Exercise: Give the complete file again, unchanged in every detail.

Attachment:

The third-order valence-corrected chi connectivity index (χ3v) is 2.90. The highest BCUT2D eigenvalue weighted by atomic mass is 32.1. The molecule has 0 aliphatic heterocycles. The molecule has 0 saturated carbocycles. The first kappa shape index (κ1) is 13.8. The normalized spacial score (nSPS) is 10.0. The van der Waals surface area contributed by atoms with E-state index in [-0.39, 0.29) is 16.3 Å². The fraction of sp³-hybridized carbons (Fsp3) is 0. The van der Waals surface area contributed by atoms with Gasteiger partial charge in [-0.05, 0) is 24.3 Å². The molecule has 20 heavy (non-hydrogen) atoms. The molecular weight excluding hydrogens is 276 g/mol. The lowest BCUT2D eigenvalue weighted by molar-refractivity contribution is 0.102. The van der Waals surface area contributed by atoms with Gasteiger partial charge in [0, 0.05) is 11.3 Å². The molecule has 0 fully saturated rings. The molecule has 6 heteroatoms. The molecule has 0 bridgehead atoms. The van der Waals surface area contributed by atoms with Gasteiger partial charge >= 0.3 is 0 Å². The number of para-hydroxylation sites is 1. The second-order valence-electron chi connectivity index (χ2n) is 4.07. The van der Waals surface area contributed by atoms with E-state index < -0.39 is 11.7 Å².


The third-order valence-corrected chi connectivity index (χ3v) is 2.90. The highest BCUT2D eigenvalue weighted by atomic mass is 32.1. The molecule has 0 aliphatic heterocycles. The molecule has 0 saturated carbocycles. The first kappa shape index (κ1) is 13.8. The normalized spacial score (nSPS) is 10.0. The van der Waals surface area contributed by atoms with E-state index in [-0.39, 0.29) is 16.3 Å². The fraction of sp³-hybridized carbons (Fsp3) is 0. The van der Waals surface area contributed by atoms with Gasteiger partial charge in [-0.05, 0) is 24.3 Å². The molecule has 20 heavy (non-hydrogen) atoms. The molecular weight excluding hydrogens is 276 g/mol. The lowest BCUT2D eigenvalue weighted by molar-refractivity contribution is 0.102. The van der Waals surface area contributed by atoms with Gasteiger partial charge in [0, 0.05) is 11.3 Å². The molecule has 0 fully saturated rings. The molecule has 6 heteroatoms. The molecule has 0 bridgehead atoms. The van der Waals surface area contributed by atoms with Gasteiger partial charge >= 0.3 is 0 Å². The number of para-hydroxylation sites is 1. The second-order valence-electron chi connectivity index (χ2n) is 4.07. The van der Waals surface area contributed by atoms with E-state index < -0.39 is 11.7 Å².